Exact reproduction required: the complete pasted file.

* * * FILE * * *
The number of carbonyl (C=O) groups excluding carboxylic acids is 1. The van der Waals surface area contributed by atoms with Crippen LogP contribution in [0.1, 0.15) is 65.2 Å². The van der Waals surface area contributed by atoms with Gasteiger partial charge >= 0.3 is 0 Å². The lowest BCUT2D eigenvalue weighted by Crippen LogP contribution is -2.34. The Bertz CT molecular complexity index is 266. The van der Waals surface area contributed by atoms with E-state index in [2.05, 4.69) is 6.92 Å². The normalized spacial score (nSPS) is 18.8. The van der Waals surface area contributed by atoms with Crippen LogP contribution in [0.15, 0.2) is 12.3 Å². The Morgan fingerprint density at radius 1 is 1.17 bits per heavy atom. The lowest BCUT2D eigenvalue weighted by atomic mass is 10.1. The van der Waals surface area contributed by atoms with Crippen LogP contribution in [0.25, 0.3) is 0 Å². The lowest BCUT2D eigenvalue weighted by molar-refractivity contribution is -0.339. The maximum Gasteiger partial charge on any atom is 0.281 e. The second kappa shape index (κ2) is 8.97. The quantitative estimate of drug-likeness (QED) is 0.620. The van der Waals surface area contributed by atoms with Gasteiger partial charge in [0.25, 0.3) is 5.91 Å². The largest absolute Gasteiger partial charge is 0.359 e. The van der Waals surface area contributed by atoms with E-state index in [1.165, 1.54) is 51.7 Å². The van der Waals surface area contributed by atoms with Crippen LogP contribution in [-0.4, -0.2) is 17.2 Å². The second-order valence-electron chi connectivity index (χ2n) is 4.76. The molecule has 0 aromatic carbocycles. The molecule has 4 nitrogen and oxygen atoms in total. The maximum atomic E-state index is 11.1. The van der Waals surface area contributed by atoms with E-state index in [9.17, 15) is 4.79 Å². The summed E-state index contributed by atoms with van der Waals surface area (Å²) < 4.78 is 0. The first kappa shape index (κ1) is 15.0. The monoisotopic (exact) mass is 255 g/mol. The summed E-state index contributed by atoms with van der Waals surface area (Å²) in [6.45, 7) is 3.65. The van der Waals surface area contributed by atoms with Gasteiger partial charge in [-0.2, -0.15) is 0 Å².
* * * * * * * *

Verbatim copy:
The number of carbonyl (C=O) groups excluding carboxylic acids is 1. The van der Waals surface area contributed by atoms with Crippen LogP contribution in [0.1, 0.15) is 65.2 Å². The van der Waals surface area contributed by atoms with Gasteiger partial charge >= 0.3 is 0 Å². The lowest BCUT2D eigenvalue weighted by Crippen LogP contribution is -2.34. The Bertz CT molecular complexity index is 266. The van der Waals surface area contributed by atoms with E-state index in [2.05, 4.69) is 6.92 Å². The normalized spacial score (nSPS) is 18.8. The van der Waals surface area contributed by atoms with Crippen LogP contribution in [0.15, 0.2) is 12.3 Å². The Morgan fingerprint density at radius 1 is 1.17 bits per heavy atom. The lowest BCUT2D eigenvalue weighted by atomic mass is 10.1. The van der Waals surface area contributed by atoms with Crippen LogP contribution in [0.25, 0.3) is 0 Å². The lowest BCUT2D eigenvalue weighted by molar-refractivity contribution is -0.339. The maximum Gasteiger partial charge on any atom is 0.281 e. The second kappa shape index (κ2) is 8.97. The quantitative estimate of drug-likeness (QED) is 0.620. The van der Waals surface area contributed by atoms with Gasteiger partial charge in [0.25, 0.3) is 5.91 Å². The largest absolute Gasteiger partial charge is 0.359 e. The van der Waals surface area contributed by atoms with E-state index in [1.165, 1.54) is 51.7 Å². The van der Waals surface area contributed by atoms with Crippen LogP contribution in [-0.4, -0.2) is 17.2 Å². The second-order valence-electron chi connectivity index (χ2n) is 4.76. The molecule has 0 aromatic carbocycles. The molecule has 4 nitrogen and oxygen atoms in total. The maximum atomic E-state index is 11.1. The van der Waals surface area contributed by atoms with E-state index in [9.17, 15) is 4.79 Å². The summed E-state index contributed by atoms with van der Waals surface area (Å²) < 4.78 is 0. The first kappa shape index (κ1) is 15.0. The monoisotopic (exact) mass is 255 g/mol. The summed E-state index contributed by atoms with van der Waals surface area (Å²) in [6.45, 7) is 3.65. The van der Waals surface area contributed by atoms with Gasteiger partial charge in [-0.2, -0.15) is 0 Å².